Iraq: Most ISIS commanders in Mosul killed
Most ISIS commanders in Mosul have been killed in battles with Iraqi government forces that raged over the past three months
Most ISIS commanders in Mosul have been killed in battles with Iraqi government forces that raged over the past three months in the eastern side of the city, an Iraqi general said on Thursday.
The fight to take the western side of Mosul, which remains under the extremists’ control, should not be more difficult than the one on the eastern side, Lieutenant-General Abdul Ghani al-Assadi told Reuters before embarking on a tour of areas newly retaken.
Assadi climbed during his visit to the upper floor of a huge unfinished mosque and gazed out at the western side of the northern Iraqi city, which is divided into two halves by the Tigris river.
His elite Counter-Terrorism Service announced on Wednesday that almost all of the city’s eastern half has been brought under government control.
“God willing, there will be a meeting in the next few days attended by all the commanders concerned with liberation operations,” he said, replying to a question on when he expects a planned thrust into the western side of Mosul to begin.
“It will not be harder than what we have seen. The majority of ISIS commanders have been killed in the eastern side.” He did not give further details.
Since late 2015, government forces backed by US-led coalition air power have wrested back large amounts of northern and western territory overrun by ISIS in a shock 2014 offensive.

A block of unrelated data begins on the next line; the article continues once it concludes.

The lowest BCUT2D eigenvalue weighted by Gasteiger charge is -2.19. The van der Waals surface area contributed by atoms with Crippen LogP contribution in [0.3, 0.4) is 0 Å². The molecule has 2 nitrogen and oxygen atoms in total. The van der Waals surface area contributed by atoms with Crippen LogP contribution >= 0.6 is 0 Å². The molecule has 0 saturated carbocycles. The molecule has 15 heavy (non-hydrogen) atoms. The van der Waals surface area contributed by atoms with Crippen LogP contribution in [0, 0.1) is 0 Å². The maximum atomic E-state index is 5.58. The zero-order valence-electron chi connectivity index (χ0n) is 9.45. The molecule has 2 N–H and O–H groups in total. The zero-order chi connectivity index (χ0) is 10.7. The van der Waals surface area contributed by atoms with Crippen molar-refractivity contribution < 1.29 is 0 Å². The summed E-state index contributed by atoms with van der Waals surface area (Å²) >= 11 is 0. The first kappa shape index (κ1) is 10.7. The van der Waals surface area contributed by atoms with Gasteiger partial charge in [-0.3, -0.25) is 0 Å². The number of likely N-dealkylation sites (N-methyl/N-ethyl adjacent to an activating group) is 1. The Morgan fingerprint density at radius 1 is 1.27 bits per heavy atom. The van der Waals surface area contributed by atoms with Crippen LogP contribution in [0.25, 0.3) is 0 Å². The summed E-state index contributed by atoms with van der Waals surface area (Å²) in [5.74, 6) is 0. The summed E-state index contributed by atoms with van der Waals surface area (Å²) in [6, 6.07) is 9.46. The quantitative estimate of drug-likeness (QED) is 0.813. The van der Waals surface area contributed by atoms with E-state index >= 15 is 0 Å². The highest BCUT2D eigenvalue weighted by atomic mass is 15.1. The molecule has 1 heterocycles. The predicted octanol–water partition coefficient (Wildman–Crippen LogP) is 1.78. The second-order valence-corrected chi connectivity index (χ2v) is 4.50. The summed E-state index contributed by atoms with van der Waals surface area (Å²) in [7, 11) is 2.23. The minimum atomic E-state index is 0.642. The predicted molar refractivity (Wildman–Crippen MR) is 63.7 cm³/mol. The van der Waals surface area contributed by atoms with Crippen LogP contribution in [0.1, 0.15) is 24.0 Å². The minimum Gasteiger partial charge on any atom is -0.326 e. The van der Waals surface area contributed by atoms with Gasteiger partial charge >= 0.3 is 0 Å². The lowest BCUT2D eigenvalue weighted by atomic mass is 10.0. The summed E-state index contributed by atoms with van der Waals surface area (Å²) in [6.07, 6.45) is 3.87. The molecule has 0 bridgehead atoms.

On Thursday, regular Iraqi army troops captured the Nineveh Oberoy hotel, the so-called “palaces” area on the eastern bank of the Tigris, and Tel Kef, a small town just to the north according to military statements in Baghdad.
The army is still battling militants in al-Arabi, the last district which remains under their control east of the river, said one of the statements.
“God willing, there will be an announcement in the next few days that all the eastern bank is under control,” Assadi said.
A Reuters correspondent saw army troops deploying in an area by the river as mortar and gun fire rang out further north.
On one of the streets newly recaptured from ISIS, men were reassembling breeze blocks into a wall that was blown up by a suicide car bomb several days ago.
Prime Minister Haider al-Abadi said late on Tuesday that ISIS had been severely weakened in the Mosul campaign, and the military had begun “moving” against it in the western half of Iraq’s second largest city. He did not elaborate.
If the US-backed campaign is successful it will likely spell the end of the Iraqi side of the self-styled caliphate declared by the ultra-hardline ISIS in 2014, which also extends well into neighboring Syria.
Military advances in the last two weeks have been driven in part by improved tactics and coordination between different security forces like the Counter Terrorism Service, the regular army and the police, US and Iraqi military officials say.
Progress had slowed towards the end of last year as the military restrained some operations to avoid hitting civilians.
Several thousand civilians have been killed or wounded in the Mosul fighting since October.